In part 1 of this Exclusive Interview, Nancy D’Hondt talks with Diabetes in Control Publisher Steve Freed about the increase of the knowledge and responsibility of modern pharmacists.
Nancy J. D’Hondt RPh, CDE, FAADE is an ICU pharmacist in the St. John Health System in Detroit.
Transcript of this video segment:
Freed: This is Steve Freed. We’re here at the 78th Scientific Sessions from the American Diabetes Association, and today we have a special guest. Are you presenting this year?
D’Hondt: I am not, no. I don’t have enough time. (Laughs)
Freed: She’s very unique. She’s an RPh, CDE, FAADE, past president of the American Association of Diabetes Educators, and very actively involved. So, why don’t you start out with giving us a little bit of information about yourself and what you do?
D’Hondt: So, I work inpatient, outpatient. I work for Ascension Health. I do the bulk of my job as inpatient pharmacy, setting protocols, nurse education, staff education, looking at formularies. I work with our outpatient diabetes education program, which is a certified program. I teach with them, help with some patient uptake, evaluations. I work for an independent pharmacy and I work for a long-term care facility.
Freed: I always had this nightmare dream that when I was a little kid my dad would take me to the Museum of Science and Industry. And we’d go downstairs where they had the old city and there’s an old fashioned drugstore. And we walked in there and there’s a model of a pharmacist with a white coat. And I would say to my dad, “Who’s that?” and he’d say that’s a pharmacist. And I’d say to my dad, “What is a pharmacist?” and he says, “Well, that’s someone who fills your prescriptions and talks about the medication,” and I said to him, “That’s stupid. We have computers that do that.” And I recently was in a pharmacy where they had a machine that you put your ID card in and your prescription pops out. So, that’s one of the reasons I go to pharmacy schools and talk to pharmacists, why they need to get more involved with patient care. And I think that’s where pharmacy is going. It’s changing.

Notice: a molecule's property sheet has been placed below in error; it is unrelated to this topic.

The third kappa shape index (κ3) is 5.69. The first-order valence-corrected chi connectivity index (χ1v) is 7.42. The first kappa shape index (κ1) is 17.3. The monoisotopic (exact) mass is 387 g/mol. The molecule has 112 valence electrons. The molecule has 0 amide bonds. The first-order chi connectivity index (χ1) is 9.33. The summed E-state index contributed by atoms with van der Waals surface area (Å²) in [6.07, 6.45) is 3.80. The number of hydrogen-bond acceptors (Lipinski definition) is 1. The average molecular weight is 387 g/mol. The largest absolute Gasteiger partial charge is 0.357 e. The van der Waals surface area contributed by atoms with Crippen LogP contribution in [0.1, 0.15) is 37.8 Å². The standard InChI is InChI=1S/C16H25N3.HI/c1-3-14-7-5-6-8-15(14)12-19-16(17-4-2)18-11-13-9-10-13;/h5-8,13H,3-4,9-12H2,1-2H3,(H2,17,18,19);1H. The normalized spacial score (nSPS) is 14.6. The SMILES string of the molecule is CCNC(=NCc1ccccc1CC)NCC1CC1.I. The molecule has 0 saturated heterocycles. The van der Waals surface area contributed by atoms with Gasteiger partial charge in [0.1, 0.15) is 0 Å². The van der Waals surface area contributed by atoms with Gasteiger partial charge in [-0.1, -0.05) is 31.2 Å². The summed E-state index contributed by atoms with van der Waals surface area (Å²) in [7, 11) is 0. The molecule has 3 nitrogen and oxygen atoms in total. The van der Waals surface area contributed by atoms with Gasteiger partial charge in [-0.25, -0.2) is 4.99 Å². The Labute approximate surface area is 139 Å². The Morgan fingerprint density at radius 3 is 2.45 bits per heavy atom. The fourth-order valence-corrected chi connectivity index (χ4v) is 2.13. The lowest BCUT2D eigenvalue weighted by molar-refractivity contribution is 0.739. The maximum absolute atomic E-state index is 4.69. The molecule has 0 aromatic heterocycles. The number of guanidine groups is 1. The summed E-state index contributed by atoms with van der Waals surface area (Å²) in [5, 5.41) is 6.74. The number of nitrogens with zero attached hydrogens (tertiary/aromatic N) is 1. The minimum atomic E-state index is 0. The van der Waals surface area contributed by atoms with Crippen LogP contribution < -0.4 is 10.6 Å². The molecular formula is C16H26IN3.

D’Hondt: They are. So, getting more into the clinical space. It’s taking longer to get through pharmacy school, that’s why they have a Doctor of Pharmacy [degree] now. They’re doing more of the clinical interventions, and recommendations, and patient management, and for most of the chronic diseases there are specialists.
Freed: So, it’s coming.
D’Hondt: It is.
Freed: I don’t know if I’ll be around, but it’s taking so long.
D’Hondt: We’re working on prescriptive authority across the board.
Freed: And they really needed my idea of pharmacist. And I helped a lot of students get involved. It’s that you find a friend who’s a doctor or a relative and say, “Can I come in one day a week and help manage your diabetic patients?” and you can share them, giving them 50% of what you charge for an office visit. So, there’s ways to do it. And students just need to — I get to work with interns. My partner, we have about three interns every month that work with us on our newsletter. And I talk to each one of them about getting more actively involved. From what I can tell — they’re going for their PharmDs– is that I can tell that pharmacy is changing by what their requirements are and so forth, which is good. I wish I could go back to pharmacy school and start all over.
D’Hondt: That’s right, we’re the experts.